Comment Wall

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Comment by The Flying Atheist on February 24, 2013 at 12:26am

Joan, that's a really great story.  Music is always capable of bringing joy into people's lives.  Even if you "had no music talent," as you put it, it sounds like you certainly can appreciate all that music can offer.  Thanks for sharing a wonderful family story.  I'm sure you treasure your father's instruments. 

Comment by sk8eycat on February 24, 2013 at 12:25am

PS: to Grinning Cat, I love the Spy Cat.  Neither of mine are agile enough to climb that high anymore (one is 14 and the other is 15), but they still try.  They're both sacked out right now.  I think I'll follow their example.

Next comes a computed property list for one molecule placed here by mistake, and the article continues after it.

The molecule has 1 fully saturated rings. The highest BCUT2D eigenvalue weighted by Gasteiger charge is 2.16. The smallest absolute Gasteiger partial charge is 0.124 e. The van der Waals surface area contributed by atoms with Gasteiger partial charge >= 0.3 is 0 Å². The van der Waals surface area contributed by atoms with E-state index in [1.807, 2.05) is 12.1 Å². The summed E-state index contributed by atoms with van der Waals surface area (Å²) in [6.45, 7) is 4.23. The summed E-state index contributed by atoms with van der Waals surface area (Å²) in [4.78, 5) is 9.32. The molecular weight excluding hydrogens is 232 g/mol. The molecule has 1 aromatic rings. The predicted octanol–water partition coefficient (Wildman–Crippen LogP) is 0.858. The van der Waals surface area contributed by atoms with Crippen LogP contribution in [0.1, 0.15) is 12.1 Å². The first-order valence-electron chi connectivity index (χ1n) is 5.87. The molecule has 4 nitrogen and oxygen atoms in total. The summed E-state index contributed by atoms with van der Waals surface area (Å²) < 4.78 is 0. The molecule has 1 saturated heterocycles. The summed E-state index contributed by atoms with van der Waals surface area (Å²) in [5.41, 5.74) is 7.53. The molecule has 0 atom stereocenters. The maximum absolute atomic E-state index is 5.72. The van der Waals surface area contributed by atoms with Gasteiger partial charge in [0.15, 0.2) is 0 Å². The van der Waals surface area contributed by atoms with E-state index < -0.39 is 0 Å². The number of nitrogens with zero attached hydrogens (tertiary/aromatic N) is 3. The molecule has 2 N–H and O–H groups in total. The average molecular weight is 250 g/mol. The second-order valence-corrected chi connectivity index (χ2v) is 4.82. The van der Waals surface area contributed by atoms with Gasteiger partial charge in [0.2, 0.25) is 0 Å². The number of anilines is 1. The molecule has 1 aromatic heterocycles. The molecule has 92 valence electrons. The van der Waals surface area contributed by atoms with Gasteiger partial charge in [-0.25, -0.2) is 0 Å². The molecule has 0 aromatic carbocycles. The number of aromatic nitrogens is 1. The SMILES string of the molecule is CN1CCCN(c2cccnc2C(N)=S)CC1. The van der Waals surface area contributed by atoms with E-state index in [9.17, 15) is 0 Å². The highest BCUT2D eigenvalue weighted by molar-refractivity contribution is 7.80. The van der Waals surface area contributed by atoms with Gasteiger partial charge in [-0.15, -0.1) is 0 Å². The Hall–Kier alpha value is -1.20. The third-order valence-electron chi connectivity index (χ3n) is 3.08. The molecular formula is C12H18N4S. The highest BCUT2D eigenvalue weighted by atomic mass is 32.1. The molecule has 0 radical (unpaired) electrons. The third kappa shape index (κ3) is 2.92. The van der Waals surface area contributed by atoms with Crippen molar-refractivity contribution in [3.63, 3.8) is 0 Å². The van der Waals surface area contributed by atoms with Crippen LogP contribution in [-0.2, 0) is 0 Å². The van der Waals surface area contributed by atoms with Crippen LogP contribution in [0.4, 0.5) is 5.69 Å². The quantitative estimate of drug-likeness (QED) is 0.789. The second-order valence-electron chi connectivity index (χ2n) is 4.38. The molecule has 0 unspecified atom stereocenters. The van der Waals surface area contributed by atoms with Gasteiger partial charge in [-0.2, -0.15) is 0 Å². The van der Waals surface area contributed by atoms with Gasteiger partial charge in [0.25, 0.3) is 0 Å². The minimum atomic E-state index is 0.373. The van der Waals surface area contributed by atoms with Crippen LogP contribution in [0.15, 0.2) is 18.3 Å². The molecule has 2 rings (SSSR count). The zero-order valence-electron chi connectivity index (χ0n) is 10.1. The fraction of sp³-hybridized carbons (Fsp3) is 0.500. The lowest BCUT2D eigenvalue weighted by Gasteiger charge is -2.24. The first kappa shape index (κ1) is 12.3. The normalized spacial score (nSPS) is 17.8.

G'NITE-ALL!  ;>)

 

Comment by sk8eycat on February 24, 2013 at 12:20am

Oh, wow!  I've been meaning to get those books, and I get sidetracked. (I just received a first edition of the original ELOISE by Kay Thompson; it's somewhat battered, but for $0.75 plus S&H, I can't complain.)

Comment by Ian Mason on February 23, 2013 at 11:31pm

Just finished Philip Pullman's "His Dark Materials" trilogy. Wow! I can thoroughly recommend it to all from age 13 and up.

Onward to the republic of heaven!

Comment by Grinning Cat on February 23, 2013 at 10:34pm

For booklover:

Comment by Joan Denoo on February 23, 2013 at 8:32pm
The Flying Atheist, I bet your niece is eager. The time will come when you and she can have a nice jam session together.